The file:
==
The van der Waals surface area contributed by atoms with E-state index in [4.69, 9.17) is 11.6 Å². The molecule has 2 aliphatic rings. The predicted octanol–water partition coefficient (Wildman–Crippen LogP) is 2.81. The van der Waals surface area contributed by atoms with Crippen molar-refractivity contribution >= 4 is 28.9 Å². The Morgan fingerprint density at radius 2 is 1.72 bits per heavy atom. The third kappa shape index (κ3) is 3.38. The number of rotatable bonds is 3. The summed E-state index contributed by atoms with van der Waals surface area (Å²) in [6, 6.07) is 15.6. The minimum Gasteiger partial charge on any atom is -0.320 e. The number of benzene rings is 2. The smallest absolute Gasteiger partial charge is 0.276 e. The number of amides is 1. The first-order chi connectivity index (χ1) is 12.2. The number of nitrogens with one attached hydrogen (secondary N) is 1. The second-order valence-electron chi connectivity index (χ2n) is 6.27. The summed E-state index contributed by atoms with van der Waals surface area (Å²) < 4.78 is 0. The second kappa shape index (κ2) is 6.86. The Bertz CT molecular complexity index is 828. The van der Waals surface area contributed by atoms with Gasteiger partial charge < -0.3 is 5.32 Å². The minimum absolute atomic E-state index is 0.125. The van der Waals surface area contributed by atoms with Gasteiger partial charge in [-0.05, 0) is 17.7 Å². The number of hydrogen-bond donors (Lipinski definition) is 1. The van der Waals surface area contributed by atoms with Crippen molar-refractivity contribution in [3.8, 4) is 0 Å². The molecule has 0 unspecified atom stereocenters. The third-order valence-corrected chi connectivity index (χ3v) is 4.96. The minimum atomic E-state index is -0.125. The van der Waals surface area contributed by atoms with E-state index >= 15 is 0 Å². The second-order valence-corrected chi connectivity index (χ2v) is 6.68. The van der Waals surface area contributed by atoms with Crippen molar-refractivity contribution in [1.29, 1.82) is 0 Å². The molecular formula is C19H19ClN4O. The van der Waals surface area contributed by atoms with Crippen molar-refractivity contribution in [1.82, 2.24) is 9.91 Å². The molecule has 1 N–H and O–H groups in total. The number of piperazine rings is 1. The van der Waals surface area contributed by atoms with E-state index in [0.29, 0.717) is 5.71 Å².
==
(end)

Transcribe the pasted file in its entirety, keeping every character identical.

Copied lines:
The van der Waals surface area contributed by atoms with E-state index in [4.69, 9.17) is 11.6 Å². The molecule has 2 aliphatic rings. The predicted octanol–water partition coefficient (Wildman–Crippen LogP) is 2.81. The van der Waals surface area contributed by atoms with Crippen molar-refractivity contribution >= 4 is 28.9 Å². The Morgan fingerprint density at radius 2 is 1.72 bits per heavy atom. The third kappa shape index (κ3) is 3.38. The number of rotatable bonds is 3. The summed E-state index contributed by atoms with van der Waals surface area (Å²) in [6, 6.07) is 15.6. The minimum Gasteiger partial charge on any atom is -0.320 e. The number of benzene rings is 2. The smallest absolute Gasteiger partial charge is 0.276 e. The number of amides is 1. The first-order chi connectivity index (χ1) is 12.2. The number of nitrogens with one attached hydrogen (secondary N) is 1. The second-order valence-electron chi connectivity index (χ2n) is 6.27. The summed E-state index contributed by atoms with van der Waals surface area (Å²) < 4.78 is 0. The second kappa shape index (κ2) is 6.86. The Bertz CT molecular complexity index is 828. The van der Waals surface area contributed by atoms with Gasteiger partial charge < -0.3 is 5.32 Å². The minimum absolute atomic E-state index is 0.125. The van der Waals surface area contributed by atoms with Gasteiger partial charge in [-0.05, 0) is 17.7 Å². The number of hydrogen-bond donors (Lipinski definition) is 1. The van der Waals surface area contributed by atoms with Crippen molar-refractivity contribution in [3.8, 4) is 0 Å². The molecule has 0 unspecified atom stereocenters. The third-order valence-corrected chi connectivity index (χ3v) is 4.96. The minimum atomic E-state index is -0.125. The van der Waals surface area contributed by atoms with E-state index >= 15 is 0 Å². The second-order valence-corrected chi connectivity index (χ2v) is 6.68. The van der Waals surface area contributed by atoms with Crippen molar-refractivity contribution in [1.29, 1.82) is 0 Å². The molecular formula is C19H19ClN4O. The van der Waals surface area contributed by atoms with Crippen molar-refractivity contribution in [1.82, 2.24) is 9.91 Å². The molecule has 1 N–H and O–H groups in total. The number of piperazine rings is 1. The van der Waals surface area contributed by atoms with E-state index in [0.29, 0.717) is 5.71 Å².